With winter fast approaching, it’s time to get your skis or board out of storage and waxed, ready for the season. Here at The Boot Lab we’ve just received this year’s first delivery of Butta wax, so in eight easy steps, here’s how to wax your own skis:
1. Get some Butta wax. We’re not just saying this because we sell it and it smells like bubblegum! There are several important reasons why we believe Butta wax is the best on the market. The wax is easy to apply, it’s fast and performs in a wide variety of snow conditions. But most importantly, it’s greener. Wax typically contains high levels of fluorocarbons. Butta have reduced the quantity used in their blocks, and in the case of the all new Eco wax, they’ve completely removed fluorocarbons from the recipe.
2. Place your skis on a stand. If you’re living in a ski resort for the winter, then you’re going to need to apply wax regularly and getting your hands on a stand will make this far easier. As Butta inventor Jim describes in the video below, a keyboard stand makes a great, affordable servicing table.
3. Clean the base with Butta’s super Eco Green Stuff Grime Buster. This will remove any old wax, dust and dirt. Apply this to a cloth and wipe the base of the ski until the whole surface is covered. Leave your skis on the stand and let them air dry.
4. Get yourself an iron, any iron will do. Pick one up at a secondhand store or use your mum’s old one. Whatever you do, make sure you don’t use it on clothes again unless you want some attractive grease stains! Set the iron to medium (around 90-120 degrees) and hold it above the ski. Touch the wax onto the iron and let the wax drip onto the ski. The packaging on a block of Butta comes with a handy diagram so you know roughly how much wax is needed. Each block is enough for around 10 standard waxes.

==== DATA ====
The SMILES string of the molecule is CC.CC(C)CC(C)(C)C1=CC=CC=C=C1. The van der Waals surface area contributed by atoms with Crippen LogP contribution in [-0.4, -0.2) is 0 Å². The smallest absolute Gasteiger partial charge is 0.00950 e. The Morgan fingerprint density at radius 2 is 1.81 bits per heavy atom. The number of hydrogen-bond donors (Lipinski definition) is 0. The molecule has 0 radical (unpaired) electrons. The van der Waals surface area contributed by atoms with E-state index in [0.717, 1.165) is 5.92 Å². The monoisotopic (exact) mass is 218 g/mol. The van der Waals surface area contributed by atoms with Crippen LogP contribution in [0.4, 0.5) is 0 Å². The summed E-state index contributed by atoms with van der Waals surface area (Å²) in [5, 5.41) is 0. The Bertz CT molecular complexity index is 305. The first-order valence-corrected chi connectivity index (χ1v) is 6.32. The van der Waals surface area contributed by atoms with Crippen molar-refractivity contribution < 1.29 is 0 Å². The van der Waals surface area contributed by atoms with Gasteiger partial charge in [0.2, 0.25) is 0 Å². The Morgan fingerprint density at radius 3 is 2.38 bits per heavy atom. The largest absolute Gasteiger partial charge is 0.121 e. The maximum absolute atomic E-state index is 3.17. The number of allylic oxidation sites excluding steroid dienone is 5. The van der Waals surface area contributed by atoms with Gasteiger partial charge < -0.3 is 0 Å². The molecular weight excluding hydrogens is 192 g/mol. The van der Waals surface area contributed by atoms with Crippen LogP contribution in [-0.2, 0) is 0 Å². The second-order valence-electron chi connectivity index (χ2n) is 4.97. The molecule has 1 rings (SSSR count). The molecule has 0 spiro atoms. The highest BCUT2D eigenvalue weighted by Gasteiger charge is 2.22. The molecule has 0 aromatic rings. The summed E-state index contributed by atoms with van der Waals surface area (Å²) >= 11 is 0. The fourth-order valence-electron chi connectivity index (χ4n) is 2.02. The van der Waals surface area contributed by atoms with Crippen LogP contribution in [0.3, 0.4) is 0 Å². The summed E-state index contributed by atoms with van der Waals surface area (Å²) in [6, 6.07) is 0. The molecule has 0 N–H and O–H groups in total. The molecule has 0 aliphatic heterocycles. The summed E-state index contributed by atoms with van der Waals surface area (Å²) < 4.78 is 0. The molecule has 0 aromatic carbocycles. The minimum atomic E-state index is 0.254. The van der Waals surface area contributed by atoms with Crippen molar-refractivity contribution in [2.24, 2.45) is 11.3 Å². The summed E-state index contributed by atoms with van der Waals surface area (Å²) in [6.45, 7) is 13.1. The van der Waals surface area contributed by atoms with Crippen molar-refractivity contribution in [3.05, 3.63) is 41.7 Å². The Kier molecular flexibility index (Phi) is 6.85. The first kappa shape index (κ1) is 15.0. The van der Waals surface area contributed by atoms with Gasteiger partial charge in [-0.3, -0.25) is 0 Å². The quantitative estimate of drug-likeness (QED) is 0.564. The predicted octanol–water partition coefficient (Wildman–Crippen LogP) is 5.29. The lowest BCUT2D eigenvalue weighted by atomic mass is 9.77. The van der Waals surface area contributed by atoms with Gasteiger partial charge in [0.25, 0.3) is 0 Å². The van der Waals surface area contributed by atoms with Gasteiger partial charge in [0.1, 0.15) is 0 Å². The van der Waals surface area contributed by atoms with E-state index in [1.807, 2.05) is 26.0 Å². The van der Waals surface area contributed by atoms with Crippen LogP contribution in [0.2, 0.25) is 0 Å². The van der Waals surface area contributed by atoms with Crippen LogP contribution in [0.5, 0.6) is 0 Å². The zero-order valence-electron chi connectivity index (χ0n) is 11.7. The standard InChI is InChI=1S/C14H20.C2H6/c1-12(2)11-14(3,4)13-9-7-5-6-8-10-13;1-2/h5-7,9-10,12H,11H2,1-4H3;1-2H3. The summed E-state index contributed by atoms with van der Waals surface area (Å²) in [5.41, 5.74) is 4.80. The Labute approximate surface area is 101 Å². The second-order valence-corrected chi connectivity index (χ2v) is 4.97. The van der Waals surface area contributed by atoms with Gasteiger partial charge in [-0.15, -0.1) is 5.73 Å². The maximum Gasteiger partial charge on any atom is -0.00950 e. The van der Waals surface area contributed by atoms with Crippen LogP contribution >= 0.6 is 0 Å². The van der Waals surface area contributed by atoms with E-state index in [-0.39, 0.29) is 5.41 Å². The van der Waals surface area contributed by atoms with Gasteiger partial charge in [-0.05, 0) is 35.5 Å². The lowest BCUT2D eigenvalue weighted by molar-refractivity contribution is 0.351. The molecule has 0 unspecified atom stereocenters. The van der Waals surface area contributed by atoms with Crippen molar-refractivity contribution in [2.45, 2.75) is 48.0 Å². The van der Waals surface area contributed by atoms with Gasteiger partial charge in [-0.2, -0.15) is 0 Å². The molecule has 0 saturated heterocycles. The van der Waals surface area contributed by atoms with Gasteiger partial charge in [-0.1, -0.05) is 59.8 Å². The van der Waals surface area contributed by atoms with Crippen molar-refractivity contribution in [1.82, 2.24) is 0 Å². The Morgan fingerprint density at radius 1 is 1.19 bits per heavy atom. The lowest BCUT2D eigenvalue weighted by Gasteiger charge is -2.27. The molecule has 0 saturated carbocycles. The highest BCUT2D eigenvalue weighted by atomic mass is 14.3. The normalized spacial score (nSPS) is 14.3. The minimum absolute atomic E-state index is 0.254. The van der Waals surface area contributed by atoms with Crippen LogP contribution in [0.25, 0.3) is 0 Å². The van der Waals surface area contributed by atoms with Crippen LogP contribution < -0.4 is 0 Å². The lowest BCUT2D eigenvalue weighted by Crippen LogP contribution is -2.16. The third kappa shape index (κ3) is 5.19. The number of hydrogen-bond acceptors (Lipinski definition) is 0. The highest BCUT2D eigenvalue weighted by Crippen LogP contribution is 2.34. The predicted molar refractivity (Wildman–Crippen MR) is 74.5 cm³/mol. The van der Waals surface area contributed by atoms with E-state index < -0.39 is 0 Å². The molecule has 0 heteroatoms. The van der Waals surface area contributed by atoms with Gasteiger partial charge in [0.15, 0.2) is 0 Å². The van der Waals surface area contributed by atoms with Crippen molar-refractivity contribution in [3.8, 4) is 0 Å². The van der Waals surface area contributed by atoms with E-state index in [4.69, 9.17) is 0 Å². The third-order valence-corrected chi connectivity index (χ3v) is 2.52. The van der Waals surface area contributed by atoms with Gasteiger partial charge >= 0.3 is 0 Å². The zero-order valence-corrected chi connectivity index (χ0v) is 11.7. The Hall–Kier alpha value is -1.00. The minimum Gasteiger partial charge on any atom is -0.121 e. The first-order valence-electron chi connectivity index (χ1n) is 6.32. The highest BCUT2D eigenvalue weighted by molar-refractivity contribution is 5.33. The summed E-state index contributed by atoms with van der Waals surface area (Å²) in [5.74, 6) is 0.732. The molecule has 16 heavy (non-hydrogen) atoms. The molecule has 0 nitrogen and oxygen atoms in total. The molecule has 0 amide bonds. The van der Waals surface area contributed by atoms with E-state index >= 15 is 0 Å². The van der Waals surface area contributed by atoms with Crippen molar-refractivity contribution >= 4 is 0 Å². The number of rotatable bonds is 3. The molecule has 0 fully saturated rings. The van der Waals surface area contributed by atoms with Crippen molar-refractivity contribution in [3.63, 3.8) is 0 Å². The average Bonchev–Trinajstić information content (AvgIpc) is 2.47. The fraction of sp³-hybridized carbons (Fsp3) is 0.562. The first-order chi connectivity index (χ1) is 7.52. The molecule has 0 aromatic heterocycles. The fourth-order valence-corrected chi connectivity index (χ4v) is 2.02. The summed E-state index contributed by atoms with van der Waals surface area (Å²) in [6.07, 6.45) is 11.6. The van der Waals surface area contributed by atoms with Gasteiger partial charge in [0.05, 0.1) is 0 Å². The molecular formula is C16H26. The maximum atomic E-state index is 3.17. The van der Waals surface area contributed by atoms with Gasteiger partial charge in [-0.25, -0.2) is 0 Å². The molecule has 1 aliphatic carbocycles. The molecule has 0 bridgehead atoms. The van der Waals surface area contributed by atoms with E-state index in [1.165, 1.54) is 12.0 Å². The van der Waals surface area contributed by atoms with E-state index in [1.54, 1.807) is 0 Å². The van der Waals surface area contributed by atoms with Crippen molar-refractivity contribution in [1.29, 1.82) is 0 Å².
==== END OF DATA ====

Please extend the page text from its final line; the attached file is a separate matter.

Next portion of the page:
5. Gently move the iron along the length of the ski, making sure to spread the wax until it coats the entire surface. Don’t hold the iron in the same position for more than a couple of seconds, as it will begin to heat up the glues used in the ski’s manufacture!
6. Allow the wax to cool, for at least half an hour. If you have time then overnight would be better.
7. Use a wax scraper to remove the excess wax. Scrape from the tip to the tail of the skis, with long, smooth strokes. Make sure you use a plastic scraper and not a metal one. A metal scraper will cut into the base of the skis.
8. To finish, use a brush to remove the last of the wax, so that your ski is ready for that first run. Et voila…… finished.
Butta make several different waxes for different riding conditions, below is a brief description for each.
The all NEW Butta Pro Formula Wax. A special blend of high in hydrocarbon, low in fluorocarbon wax, environmentally and user friendly! Super hard and super slippy! Ride what their pros are, an iron on, scrape off wax. Each block is enough for around 10 standard waxes. Iron temp: (around 90-120 degrees).
A high in hydrocarbon, low in fluorocarbon wax, environmentally and user friendly! Butta Original is an iron on, scrape off wax. Each block is enough for around 10 standard waxes. Iron temperature should be set low (around 90-120 degrees).
High in hydrocarbon, low in fluorocarbon, so much better for the environment and the user. Rub it on, scrape it off. Ideal for that midweek wax job, or use at the end of the holiday as a storage wax.
And finally our favourite the 100% environmentally friendly Butta. NO flouro-carbons! An iron on, scrape off wax. Each block is enough for around 10 standard waxes. Iron temperature should be set low (around 90-120 degrees). Butta Eco can also be used as a rub on wax.
So that’s how you wax your own skis, watch the video below to see Butta founder Jim in action.